Fig. 4Effect of the damper coefficients to the ride comfort on a deformable soil ground
a) The vertical driver’s seat
b) The cab’s pitch angle
c) The cab’s roll angle
Fig. 5The acceleration responses of the driver’s seat and the cab on a deformable soil ground
a) The vertical driver’s seat
b) The cab’s pitch angle
c) The cab’s roll angle
Table 1Weighted RMS values of the driver’s seat and cab on a deformable soil ground
Parameters  ${a}_{ws}$ m.s^{2}  ${a}_{w\varphi c}$ rad.s^{2}  ${a}_{w\theta c}$ rad.s^{2} 
Without damper  1.15  1.36  0.202 
With damper  0.83  1.05  0.072 
Reduction (%)  27.8 %  22.7 %  64.3 % 
Table 2Weighted RMS values of the driver’s seat and cab on an elasticplastic soil ground
Parameters  ${a}_{ws}$ m.s^{2}  ${a}_{w\varphi c}$ rad.s^{2}  ${a}_{w\theta c}$ rad.s^{2} 
Without damper  0.88  0.50  0.323 
With damper  0.67  0.40  0.117 
Reduction (%)  23.8 %  20.0 %  63.7 % 
3.2. The offroad vehicle works in the workshop
In a condition of the vehicle working in the workshop, a lowdensity soil of elasticplastic soil [4] with a vehicle velocity of ${v}_{0}=$ 1.38 m.s^{1} (5 km.h^{1}) and under an exciting frequency, 28 Hz, of the drum are chosen to analyze the ride comfort. It is also assumed that the initial damping coefficients of the damper hydraulic mounts are ${c}_{0}=$ 1.5 kN.s.m^{1}. The simulation results in Fig. 6 show that the effect of the damping coefficients in cases of ${c}_{c\mathrm{1,2}}$, ${c}_{c\mathrm{3,4}}$, and ${c}_{c\mathrm{1,2},\mathrm{3,4}}$ is also similar in a condition of the vehicle traveling. Thus, the values c_{c}_{3,4} are also chosen to analyze the results. Fig. 6(a) and (c) show that $\text{0.2}\times {c}_{0}\le {c}_{c\mathrm{3,4}}\le \text{2.0}\times {c}_{0}$, both the value of ${a}_{ws}$ and ${a}_{w\theta c}$ are clearly decreased; Fig. 6(b) shows that $\text{0.2}\times {c}_{0}<{c}_{c\mathrm{3,4}}\le \text{1.2}\times {c}_{0}$, the value ${a}_{w\varphi c}$ is also reduced, however, $\text{1.2}\times {c}_{0}<{c}_{c\mathrm{3,4}}\le \text{2.0}\times {c}_{0}$, the value ${a}_{w\varphi c}$ is significantly enhanced. Therefore, in order to improve the ride comfort in all directions, the values of ${c}_{c\mathrm{3,4}}$ could be chosen in a range of $\text{1.0}\times {c}_{0}<{c}_{c\mathrm{3,4}}\le \text{1.4}\times {c}_{0}\text{.}$ With the values of ${c}_{ci}$ is also chosen by ${c}_{c\mathrm{3,4}}=\text{1.2}\times {c}_{0}=$ 1.8 kN.s.m^{1} and ${c}_{c\mathrm{1,2}}=\text{1.0}\times {c}_{0}=$ 1.5 kN.s.m^{1}, the simulation results is seen in Fig. 7. The results show that the acceleration responses are significantly reduced in comparison with the cab’s rubber mounts. The weighted RMS values of ${a}_{ws}$, ${a}_{w\varphi c}$ and ${a}_{w\theta c}$ in Table 2 are also reduced by 23.8 %, 20.0 % and 63.7 % in comparison with the cab’s isolation system without the damper hydraulic mounts.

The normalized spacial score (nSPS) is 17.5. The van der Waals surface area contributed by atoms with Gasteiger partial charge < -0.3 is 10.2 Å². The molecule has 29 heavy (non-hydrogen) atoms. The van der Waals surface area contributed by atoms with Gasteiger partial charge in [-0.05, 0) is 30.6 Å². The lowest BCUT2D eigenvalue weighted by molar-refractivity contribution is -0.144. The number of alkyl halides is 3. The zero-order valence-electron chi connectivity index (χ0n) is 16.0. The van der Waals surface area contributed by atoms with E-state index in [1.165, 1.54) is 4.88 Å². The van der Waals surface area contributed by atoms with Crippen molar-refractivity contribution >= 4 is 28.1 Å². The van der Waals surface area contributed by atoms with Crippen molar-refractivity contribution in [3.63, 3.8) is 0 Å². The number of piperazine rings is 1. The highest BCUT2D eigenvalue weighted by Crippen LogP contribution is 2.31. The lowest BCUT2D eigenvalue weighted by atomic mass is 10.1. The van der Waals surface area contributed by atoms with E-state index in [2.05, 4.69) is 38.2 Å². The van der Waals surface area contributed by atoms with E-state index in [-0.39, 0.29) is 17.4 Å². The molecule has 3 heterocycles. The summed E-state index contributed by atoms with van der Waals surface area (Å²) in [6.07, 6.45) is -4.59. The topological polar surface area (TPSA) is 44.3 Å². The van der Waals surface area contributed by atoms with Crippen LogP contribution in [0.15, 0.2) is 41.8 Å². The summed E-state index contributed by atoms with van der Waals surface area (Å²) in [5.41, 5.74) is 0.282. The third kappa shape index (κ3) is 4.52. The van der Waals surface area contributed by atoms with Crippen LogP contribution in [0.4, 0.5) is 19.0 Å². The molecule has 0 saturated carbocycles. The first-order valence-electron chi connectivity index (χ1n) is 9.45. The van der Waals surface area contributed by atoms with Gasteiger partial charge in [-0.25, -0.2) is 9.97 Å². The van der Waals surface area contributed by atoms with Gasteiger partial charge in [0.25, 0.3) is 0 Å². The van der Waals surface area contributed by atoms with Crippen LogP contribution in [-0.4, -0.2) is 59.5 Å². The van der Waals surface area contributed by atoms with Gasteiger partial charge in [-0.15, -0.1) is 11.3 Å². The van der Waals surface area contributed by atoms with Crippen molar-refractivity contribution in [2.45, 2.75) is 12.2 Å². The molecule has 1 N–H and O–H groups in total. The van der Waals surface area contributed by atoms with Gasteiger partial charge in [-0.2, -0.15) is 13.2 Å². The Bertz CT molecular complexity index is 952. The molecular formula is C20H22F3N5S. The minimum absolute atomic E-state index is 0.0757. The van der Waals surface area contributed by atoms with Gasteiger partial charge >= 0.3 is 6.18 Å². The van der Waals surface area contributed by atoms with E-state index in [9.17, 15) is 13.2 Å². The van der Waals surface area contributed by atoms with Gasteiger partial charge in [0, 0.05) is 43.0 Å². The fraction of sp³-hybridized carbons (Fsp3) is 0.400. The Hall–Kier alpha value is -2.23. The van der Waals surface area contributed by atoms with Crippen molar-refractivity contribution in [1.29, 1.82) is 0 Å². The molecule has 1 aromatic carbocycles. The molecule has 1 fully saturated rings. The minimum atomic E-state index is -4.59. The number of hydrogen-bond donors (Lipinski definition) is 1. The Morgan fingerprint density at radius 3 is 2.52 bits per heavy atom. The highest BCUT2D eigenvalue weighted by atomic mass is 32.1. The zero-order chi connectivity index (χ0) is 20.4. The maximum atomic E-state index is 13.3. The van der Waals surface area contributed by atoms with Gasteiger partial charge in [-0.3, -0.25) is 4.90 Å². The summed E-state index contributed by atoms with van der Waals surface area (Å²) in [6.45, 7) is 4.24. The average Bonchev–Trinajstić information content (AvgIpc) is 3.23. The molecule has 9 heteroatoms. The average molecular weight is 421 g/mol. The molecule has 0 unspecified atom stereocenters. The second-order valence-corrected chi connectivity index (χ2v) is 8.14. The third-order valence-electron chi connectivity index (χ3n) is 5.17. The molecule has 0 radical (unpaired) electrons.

Fig. 6Effect of the damper coefficients to the ride comfort on an elasticplastic soil ground
a) The vertical driver’s seat
b) The cab’s pitch angle
c) The cab’s roll angle
Fig. 7The acceleration responses of the driver’s seat and cab on an elasticplastic soil ground
a) The vertical driver’s seat
b) The cab’s pitch angle
c) The cab’s roll angle
4. Conclusions
The ride comfort performance of the offroad vibratory roller cab’s isolation system added the damper hydraulic mount is clearly improved under operating conditions. Especially, (1) In a condition of the vehicle traveling, with ${c}_{c\mathrm{1,2}}=$ 1.5 kN.s.m^{1} and ${c}_{c\mathrm{3,4}}=$ 1.8 kN.s.m^{1}, the weighted RMS values of ${a}_{ws}$, ${a}_{w\varphi c}$ and ${a}_{w\theta c}$ are significantly reduced by 27.8 %, 22.7 % and 64.3 % in comparison with the cab’s isolation system without the damper hydraulic mounts. (2) In a condition of the vehicle compacting, with ${c}_{c\mathrm{1,2}}=$ 1.5 kN.s.m^{1} and ${c}_{c\mathrm{3,4}}=$ 1.8 kN.s.m^{1}, the weighted RMS values of ${a}_{ws}$, ${a}_{w\varphi c}$ and ${a}_{w\theta c}$ are significantly reduced by 23.8 %, 20.0 % and 63.7 % in comparison with the cab’s isolation system without the damper hydraulic mounts.